Fred was a dream. He was a proper Yorkshireman so were his sisters. They made a lot, his sisters cooked fruit cakes and he used to bring them up. Then we had a lot of the people who worked here, knitting. His sisters had a lot to do with it, we used to make stockings and put a little piece of chocolate in, and we used to have a wooden thing you used to hang them on and make them look good. I’m trying to think what else we did. He used to have a box like matchsticks, and he used to give Alan this job and you used to put 2p in or 5p. Sometimes it was a 50p in something like that in every box so people who bought, paid their whatever it was, and they picked the box. I used to just try and make the stalls look good. We would have had Christmas stuff like tinsel and things like that.

The raffle books bring a lot of money in and they are sent all over so I used to get about 80 books, so the books brought a lot of money in. One of the businesses in North Shields, £100 and we used to get that off them every year. Then we used to have bottles of whisky, the raffles were good.

We always had tea rooms and cakes so we used to have women come in, and they would bring the cakes and everything and they would do the teas.

In the summer fair I used to be on the hot dog stall because I used to say people liked the smell of food. But setting everything up, I used to have to be out there, and I used to be in here putting the hot dogs in a pan in the kitchen, bringing them through and trying to keep them hot. But we sold quite a lot of hot dogs and onions.

Fred used to go home a week before Christmas and close it down. But of course, you have got your tenants. This will always be open in here for the tenants, they can just come across themselves probably make a cuppa if they want.

We used to take them out, we took them up to Bamburgh once. I had rang the fish shop up there to say I would be taking say, at least 16. We had the two buses, I was on one and Walter was on the other and we goes up and I said, “Now what may happen is, I can put a few at one table who have moved out, but you will not all be able to come in together. So, we’ve got seats here and I will keep coming when I’ve found a vacant table.” So, we were out, in, out, in and we managed to get them all sorted at the finish, and everybody just wants their fish and chips don’t they.

Ray used to be good because on normal days we would have a run around and I think I said, “Can any of you remember Newcastle?” I said, “I think we might have a run around Newcastle, and we can speak about this part and that part,” because naturally people don’t have that opportunity to go down by the quayside and up by the river and down and through where the shipyards were and they would all have had memories, so we just tried to make something like that. Once a year there used to be a Christmas do for all the blind and there used to be an entertainer on.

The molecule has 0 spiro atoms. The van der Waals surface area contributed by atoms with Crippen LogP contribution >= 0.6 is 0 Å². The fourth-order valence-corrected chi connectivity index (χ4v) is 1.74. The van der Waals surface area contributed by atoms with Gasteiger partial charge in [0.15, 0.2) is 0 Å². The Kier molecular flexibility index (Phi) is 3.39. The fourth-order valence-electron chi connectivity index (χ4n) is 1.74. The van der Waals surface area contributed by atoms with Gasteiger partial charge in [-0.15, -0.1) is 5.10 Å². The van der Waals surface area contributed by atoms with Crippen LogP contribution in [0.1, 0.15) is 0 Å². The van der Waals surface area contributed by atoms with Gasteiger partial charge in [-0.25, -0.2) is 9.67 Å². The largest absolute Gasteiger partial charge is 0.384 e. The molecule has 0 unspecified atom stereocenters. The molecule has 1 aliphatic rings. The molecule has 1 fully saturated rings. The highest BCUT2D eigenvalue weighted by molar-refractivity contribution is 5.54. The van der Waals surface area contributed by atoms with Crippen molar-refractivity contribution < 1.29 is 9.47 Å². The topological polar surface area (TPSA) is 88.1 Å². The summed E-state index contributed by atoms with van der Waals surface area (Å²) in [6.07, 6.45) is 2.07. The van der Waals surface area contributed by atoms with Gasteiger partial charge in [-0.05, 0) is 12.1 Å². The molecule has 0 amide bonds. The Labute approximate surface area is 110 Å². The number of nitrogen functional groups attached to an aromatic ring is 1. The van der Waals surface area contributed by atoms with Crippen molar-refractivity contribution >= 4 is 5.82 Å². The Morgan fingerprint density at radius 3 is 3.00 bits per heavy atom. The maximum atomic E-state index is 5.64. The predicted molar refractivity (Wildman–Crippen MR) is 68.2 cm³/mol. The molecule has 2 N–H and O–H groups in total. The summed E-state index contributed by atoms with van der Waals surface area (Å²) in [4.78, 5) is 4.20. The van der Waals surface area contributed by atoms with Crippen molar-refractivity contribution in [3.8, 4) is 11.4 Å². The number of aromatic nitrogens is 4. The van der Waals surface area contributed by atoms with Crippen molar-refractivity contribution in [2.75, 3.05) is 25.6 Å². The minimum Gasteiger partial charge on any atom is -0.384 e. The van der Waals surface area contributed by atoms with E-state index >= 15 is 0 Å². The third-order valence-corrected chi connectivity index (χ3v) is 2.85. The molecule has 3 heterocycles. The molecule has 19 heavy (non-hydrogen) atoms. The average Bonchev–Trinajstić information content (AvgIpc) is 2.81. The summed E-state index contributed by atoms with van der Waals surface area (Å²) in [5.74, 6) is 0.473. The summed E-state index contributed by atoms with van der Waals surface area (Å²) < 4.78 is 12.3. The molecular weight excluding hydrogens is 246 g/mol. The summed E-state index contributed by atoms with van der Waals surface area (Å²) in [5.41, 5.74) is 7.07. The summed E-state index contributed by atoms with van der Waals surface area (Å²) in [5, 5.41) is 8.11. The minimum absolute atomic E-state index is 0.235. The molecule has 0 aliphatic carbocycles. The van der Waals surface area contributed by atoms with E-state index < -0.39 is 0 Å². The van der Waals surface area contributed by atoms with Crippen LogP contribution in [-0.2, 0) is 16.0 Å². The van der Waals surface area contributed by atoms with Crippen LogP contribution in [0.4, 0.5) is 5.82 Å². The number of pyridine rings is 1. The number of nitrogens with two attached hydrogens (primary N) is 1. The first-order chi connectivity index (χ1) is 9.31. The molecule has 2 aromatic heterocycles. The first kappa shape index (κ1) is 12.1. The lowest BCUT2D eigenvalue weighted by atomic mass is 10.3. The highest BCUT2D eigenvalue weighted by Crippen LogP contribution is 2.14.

I remember the silver paper outside the door when I used to come to work on a Monday. Bags of silver paper and we used to have to take them through to the cellar. Once they got so much, they used to get a lorry to take it and then they would weight it.

When I came here for the interview Carole was, I think on the committee. In the fair in the summer, she used to get her Brownies or cadets to come and put all of the tents up, so she was involved in that way as a brilliant volunteer.

She was the one that used to do whatever was the news in the area and they used to do it and put it out on these cassettes. I would imagine she would pick out of the Chronicle what would be of interest to people who were listening and that would have been put on that cassette. Carole used to come on a night time. For some reason I’ve got in my mind that she did it in the cellar. At night time there was nobody here and I don’t think people used to come over. I remember these cassettes being sent because we used to get them in a bag, sent back.

People who wanted them, who had the talking machine, we used to supply them as well from the blind, they could get that machine like a recording machine so they could get talking books and stuff like that.


Marjorie was interviewed for the Pearey House 150th Anniversary Project.